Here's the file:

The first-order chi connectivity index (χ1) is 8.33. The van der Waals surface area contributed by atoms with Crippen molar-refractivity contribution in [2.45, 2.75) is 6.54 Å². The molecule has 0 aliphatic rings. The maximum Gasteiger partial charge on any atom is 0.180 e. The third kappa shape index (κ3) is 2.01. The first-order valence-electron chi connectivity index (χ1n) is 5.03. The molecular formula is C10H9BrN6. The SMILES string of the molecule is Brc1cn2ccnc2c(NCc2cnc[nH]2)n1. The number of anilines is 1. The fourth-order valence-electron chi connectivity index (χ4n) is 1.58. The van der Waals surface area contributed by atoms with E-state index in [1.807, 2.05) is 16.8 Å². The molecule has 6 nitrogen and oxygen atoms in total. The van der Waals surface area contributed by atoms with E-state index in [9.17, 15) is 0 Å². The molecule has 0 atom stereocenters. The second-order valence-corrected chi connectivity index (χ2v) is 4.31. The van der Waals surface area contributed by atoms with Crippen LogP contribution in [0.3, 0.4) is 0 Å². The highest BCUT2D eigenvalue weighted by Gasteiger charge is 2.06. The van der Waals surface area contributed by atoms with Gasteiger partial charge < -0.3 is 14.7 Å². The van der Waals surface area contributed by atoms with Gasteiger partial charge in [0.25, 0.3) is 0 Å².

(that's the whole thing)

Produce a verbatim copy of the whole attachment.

The first-order chi connectivity index (χ1) is 8.33. The van der Waals surface area contributed by atoms with Crippen molar-refractivity contribution in [2.45, 2.75) is 6.54 Å². The molecule has 0 aliphatic rings. The maximum Gasteiger partial charge on any atom is 0.180 e. The third kappa shape index (κ3) is 2.01. The first-order valence-electron chi connectivity index (χ1n) is 5.03. The molecular formula is C10H9BrN6. The SMILES string of the molecule is Brc1cn2ccnc2c(NCc2cnc[nH]2)n1. The number of anilines is 1. The fourth-order valence-electron chi connectivity index (χ4n) is 1.58. The van der Waals surface area contributed by atoms with E-state index in [1.807, 2.05) is 16.8 Å². The molecule has 6 nitrogen and oxygen atoms in total. The van der Waals surface area contributed by atoms with E-state index in [9.17, 15) is 0 Å². The molecule has 0 atom stereocenters. The second-order valence-corrected chi connectivity index (χ2v) is 4.31. The van der Waals surface area contributed by atoms with Crippen LogP contribution in [0.3, 0.4) is 0 Å². The highest BCUT2D eigenvalue weighted by Gasteiger charge is 2.06. The van der Waals surface area contributed by atoms with Gasteiger partial charge < -0.3 is 14.7 Å². The van der Waals surface area contributed by atoms with Gasteiger partial charge in [0.25, 0.3) is 0 Å².